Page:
- Sir Henry Dale Fellow/ Lecturer (Centre for Virus Research)
Influenza viruses are globally important pathogens that cause a significant seasonal disease burden. The ability of influenza viruses to infect many animal species also contributes to the ever-present threat of a novel strain starting a new human pandemic, with potentially devastating consequences. Some vaccines and antivirals are currently available for the prevention and treatment of influenza, however it often takes too long to manufacture, distribute, and administer an effective strain-matched vaccine under pandemic circumstances. In addition, influenza viruses mutate very rapidly and drug-resistant mutants often emerge against currently approved antivirals.
The aim of my work is to understand fundamental host cell processes that modulate replication of human, swine, and avian influenza viruses. This could establish an intellectual framework for the development of new host-orientated intervention strategies. By targeting cellular pathways, the issue of rapid viral resistance arising should be heavily diminished.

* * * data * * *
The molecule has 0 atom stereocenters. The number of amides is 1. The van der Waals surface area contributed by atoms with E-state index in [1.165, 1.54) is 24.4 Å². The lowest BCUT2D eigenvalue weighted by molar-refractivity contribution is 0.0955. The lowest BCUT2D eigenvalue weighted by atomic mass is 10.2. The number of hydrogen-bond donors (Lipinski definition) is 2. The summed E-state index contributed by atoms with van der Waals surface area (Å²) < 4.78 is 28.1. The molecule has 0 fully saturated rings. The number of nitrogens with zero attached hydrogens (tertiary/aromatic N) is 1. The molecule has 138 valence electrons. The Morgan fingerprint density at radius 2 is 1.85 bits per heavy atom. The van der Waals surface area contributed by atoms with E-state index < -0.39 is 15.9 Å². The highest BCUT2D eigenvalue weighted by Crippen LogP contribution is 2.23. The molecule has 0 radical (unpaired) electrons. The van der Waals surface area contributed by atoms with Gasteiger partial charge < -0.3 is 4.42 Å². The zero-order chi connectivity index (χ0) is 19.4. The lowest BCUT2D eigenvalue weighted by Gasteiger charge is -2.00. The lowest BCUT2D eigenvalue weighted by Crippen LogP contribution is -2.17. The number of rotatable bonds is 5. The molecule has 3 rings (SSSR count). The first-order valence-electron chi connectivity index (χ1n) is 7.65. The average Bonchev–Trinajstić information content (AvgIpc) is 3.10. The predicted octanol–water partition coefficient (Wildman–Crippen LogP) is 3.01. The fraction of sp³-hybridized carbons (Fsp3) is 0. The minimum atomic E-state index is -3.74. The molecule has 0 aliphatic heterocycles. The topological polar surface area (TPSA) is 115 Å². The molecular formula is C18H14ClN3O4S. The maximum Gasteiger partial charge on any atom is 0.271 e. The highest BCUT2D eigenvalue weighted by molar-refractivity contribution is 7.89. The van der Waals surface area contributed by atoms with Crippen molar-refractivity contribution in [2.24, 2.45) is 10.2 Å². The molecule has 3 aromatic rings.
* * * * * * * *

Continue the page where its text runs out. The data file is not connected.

I am particularly interested in trying to understand the intricate virus-host interplay that occurs within cellular signalling response cascades as invading influenza viruses attempt to 're-wire their new homes'. I aim to integrate cellular, molecular, and structural approaches to understand how such interactions affect virus replication/virulence, and perhaps to reveal new insights into normal cell biology by studying viral hijacking strategies. One particular interest is host phosphoinositide 3-kinase (PI3K), a druggable survival-signalling enzyme that is deregulated in many human cancers, and which is uniquely and exquisitely activated by the influenza A virus NS1 protein virulence factor. Another major focus of my group is a developing programme to catalogue the spectrum of signalling events associated with ubiquitin and ubiquitin-like (e.g. SUMO) modification during influenza virus infection.